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The ‘Global Village’ is a clique. But in the world of design, be it architecture, graphic or product design – it is a global market. Jordan tennis shoes come to mind. Working from the Middle East, based in Kuwait and traveling to Dubai, Ahmed Alrashid, has struck a note that resonates throughout the world, as his success reflects.

From tennis shoes to drinking cups, to these designs speak to an audience of youth and vitality from Converse to Starbucks. After achieving his degree in Business Management, in Kuwait, he continued to pursue the skills in computer imaging that led to his success. Ahmed conducts workshops in the Gulf to spread his spirit to other designers.

Ahmed’s uniqueness stems from his approach to place his designs directly on the products with markers for his prototype, very hands on and reminiscent of the Pop Art era of Warhol and Rauschenberg, which in some cases becomes his final statement. This enables him to foresee the design and experiment in a freeform manner to interact with the product.

Ahmed is a believer in the social media world and started his sharing on Instagram, [@ahmadalrashid] (where he first sold his Converse shoes in auction to a follower in Bahrain). Vibrancy is the hallmark of his work; it speaks with volume to the contemporary design world. He states, “merging colors is the one of the most important aspects of my creativity, it helps in bringing the whole design together.” Bright – bold and exercising the color theory of Joseph Albers.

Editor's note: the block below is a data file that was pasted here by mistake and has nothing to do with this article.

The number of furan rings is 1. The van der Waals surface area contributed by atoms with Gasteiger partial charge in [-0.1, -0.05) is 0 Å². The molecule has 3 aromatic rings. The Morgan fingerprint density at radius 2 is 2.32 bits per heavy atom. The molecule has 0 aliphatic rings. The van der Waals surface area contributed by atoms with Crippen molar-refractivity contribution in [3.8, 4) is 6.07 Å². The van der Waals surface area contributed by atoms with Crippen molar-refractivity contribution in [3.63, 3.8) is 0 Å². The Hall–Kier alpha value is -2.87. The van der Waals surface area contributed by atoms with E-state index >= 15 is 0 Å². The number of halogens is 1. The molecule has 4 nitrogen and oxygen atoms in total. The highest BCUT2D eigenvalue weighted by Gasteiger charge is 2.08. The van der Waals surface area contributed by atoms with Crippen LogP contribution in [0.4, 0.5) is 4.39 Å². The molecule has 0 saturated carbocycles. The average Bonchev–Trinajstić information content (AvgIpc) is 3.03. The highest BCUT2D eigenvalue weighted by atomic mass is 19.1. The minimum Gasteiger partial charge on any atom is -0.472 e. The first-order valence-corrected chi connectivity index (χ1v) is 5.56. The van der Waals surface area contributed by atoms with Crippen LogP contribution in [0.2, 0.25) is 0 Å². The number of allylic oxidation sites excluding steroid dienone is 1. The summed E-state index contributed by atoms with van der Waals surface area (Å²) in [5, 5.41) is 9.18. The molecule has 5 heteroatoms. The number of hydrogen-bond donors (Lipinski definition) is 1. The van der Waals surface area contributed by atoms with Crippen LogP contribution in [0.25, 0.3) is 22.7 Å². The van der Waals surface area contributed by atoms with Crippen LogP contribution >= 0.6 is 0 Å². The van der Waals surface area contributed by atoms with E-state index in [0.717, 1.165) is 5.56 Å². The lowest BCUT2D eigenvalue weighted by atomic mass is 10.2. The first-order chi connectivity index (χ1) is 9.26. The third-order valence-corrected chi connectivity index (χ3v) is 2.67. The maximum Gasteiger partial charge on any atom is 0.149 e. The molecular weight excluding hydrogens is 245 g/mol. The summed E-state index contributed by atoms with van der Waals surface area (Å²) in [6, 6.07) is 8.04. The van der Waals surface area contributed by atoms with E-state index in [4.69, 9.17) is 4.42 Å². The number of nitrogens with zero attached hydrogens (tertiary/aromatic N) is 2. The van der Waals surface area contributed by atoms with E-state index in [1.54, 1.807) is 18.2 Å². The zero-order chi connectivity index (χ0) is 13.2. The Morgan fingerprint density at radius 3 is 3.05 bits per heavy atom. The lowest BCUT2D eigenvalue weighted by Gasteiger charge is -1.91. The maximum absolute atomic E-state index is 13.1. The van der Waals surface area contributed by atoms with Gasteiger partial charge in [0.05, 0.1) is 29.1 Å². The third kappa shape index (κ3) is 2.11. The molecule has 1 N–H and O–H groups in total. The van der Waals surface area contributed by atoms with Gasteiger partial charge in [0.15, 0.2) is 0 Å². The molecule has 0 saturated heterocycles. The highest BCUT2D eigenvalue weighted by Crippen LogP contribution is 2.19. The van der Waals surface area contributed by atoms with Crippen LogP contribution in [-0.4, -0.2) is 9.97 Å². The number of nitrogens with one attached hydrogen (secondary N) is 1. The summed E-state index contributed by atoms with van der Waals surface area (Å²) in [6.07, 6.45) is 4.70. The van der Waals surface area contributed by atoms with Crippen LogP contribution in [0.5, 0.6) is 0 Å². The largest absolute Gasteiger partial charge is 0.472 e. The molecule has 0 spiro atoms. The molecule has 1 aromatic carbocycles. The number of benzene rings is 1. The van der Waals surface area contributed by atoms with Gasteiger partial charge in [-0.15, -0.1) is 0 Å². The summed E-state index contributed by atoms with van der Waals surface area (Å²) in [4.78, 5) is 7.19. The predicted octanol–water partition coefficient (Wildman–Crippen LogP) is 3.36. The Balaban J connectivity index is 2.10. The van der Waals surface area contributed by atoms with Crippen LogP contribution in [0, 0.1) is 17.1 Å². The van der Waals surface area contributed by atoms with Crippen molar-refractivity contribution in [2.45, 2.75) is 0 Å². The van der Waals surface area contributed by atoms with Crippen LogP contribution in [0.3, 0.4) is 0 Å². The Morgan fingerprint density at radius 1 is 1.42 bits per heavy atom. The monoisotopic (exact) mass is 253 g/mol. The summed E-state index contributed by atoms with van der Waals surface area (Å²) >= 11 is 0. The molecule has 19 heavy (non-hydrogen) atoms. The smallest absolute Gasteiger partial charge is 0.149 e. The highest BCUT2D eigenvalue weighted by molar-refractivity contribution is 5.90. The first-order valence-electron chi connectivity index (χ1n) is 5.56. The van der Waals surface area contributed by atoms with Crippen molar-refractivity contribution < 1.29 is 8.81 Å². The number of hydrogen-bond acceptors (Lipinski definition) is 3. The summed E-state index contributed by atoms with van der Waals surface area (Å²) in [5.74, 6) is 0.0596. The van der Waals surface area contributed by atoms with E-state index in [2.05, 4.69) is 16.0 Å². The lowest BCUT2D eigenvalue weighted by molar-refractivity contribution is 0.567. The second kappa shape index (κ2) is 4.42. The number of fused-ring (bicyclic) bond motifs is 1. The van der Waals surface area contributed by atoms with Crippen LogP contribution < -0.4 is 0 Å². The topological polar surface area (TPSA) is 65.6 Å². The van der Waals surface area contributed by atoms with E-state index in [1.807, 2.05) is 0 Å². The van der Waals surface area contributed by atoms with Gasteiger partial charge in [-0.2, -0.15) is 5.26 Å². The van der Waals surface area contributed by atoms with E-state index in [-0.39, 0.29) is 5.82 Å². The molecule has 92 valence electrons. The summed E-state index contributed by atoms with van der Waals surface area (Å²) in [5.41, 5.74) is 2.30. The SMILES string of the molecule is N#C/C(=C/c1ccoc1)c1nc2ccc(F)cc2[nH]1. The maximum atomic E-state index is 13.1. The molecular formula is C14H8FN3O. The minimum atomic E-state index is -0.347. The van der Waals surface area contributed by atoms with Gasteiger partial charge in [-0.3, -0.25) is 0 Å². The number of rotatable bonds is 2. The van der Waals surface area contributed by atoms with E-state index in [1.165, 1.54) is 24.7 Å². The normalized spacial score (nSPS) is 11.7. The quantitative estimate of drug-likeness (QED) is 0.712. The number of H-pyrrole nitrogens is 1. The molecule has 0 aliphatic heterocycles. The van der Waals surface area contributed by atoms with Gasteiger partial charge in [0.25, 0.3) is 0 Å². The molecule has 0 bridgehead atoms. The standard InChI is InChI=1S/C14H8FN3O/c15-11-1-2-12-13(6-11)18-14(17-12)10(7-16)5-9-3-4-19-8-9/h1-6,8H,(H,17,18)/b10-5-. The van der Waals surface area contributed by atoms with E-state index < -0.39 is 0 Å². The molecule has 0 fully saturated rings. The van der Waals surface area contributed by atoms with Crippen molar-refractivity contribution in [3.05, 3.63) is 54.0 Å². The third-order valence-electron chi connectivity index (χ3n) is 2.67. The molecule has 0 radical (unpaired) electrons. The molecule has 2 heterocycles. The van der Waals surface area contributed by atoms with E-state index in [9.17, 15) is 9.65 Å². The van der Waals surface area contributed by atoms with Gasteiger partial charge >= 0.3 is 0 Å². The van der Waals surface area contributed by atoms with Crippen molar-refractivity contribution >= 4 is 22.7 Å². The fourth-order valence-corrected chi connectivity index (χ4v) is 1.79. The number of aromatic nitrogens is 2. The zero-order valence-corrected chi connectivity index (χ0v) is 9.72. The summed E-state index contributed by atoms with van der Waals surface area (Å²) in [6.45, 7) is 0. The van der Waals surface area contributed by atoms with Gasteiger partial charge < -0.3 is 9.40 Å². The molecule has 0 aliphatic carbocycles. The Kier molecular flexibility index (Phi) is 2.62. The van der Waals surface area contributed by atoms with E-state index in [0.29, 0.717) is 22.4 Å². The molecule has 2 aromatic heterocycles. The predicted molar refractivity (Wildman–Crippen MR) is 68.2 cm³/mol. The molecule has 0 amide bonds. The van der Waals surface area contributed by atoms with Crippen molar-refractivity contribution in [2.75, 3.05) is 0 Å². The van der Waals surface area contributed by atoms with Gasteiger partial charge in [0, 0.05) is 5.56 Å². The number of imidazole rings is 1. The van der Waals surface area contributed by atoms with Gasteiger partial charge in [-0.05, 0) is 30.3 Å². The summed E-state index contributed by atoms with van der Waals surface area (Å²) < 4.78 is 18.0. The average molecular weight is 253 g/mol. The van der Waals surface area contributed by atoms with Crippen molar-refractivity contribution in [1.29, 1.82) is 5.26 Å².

Alrashid’s work has an intelligence that is informed by his business acumen and experience in the marketplace. In the same way Warhol understood the role of the patron and artist, Ahmad grasps the role of art and commerce. What is so interesting is that his work is global in design, that speaks to no particular culture, but the village as a whole. I was impressed by his spanning of world cultures in our meeting and further correspondence. Ahmed is truly an ambassador for design. He harkens back to the likes of Milton Glaser (and Pentagram), who became a tradition in the speaking of many languages.